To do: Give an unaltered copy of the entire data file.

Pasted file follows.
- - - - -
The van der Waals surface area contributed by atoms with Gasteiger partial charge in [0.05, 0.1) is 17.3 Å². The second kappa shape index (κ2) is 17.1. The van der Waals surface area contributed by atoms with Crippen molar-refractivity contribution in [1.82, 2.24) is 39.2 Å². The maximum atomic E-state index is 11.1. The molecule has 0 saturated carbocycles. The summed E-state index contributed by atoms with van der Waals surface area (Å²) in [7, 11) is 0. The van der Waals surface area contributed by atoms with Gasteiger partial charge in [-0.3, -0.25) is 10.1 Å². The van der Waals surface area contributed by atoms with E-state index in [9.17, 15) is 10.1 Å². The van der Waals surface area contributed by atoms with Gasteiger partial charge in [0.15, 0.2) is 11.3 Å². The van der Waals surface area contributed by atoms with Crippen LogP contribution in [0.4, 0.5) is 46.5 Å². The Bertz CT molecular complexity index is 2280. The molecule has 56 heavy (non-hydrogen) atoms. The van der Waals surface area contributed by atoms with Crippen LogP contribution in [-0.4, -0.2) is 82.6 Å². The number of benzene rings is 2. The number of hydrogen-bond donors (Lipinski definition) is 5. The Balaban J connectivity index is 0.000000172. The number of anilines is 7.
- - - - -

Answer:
The van der Waals surface area contributed by atoms with Gasteiger partial charge in [0.05, 0.1) is 17.3 Å². The second kappa shape index (κ2) is 17.1. The van der Waals surface area contributed by atoms with Crippen molar-refractivity contribution in [1.82, 2.24) is 39.2 Å². The maximum atomic E-state index is 11.1. The molecule has 0 saturated carbocycles. The summed E-state index contributed by atoms with van der Waals surface area (Å²) in [7, 11) is 0. The van der Waals surface area contributed by atoms with Gasteiger partial charge in [-0.3, -0.25) is 10.1 Å². The van der Waals surface area contributed by atoms with E-state index in [9.17, 15) is 10.1 Å². The van der Waals surface area contributed by atoms with Gasteiger partial charge in [0.15, 0.2) is 11.3 Å². The van der Waals surface area contributed by atoms with Crippen LogP contribution in [0.4, 0.5) is 46.5 Å². The Bertz CT molecular complexity index is 2280. The molecule has 56 heavy (non-hydrogen) atoms. The van der Waals surface area contributed by atoms with Crippen LogP contribution in [-0.4, -0.2) is 82.6 Å². The number of benzene rings is 2. The number of hydrogen-bond donors (Lipinski definition) is 5. The Balaban J connectivity index is 0.000000172. The number of anilines is 7.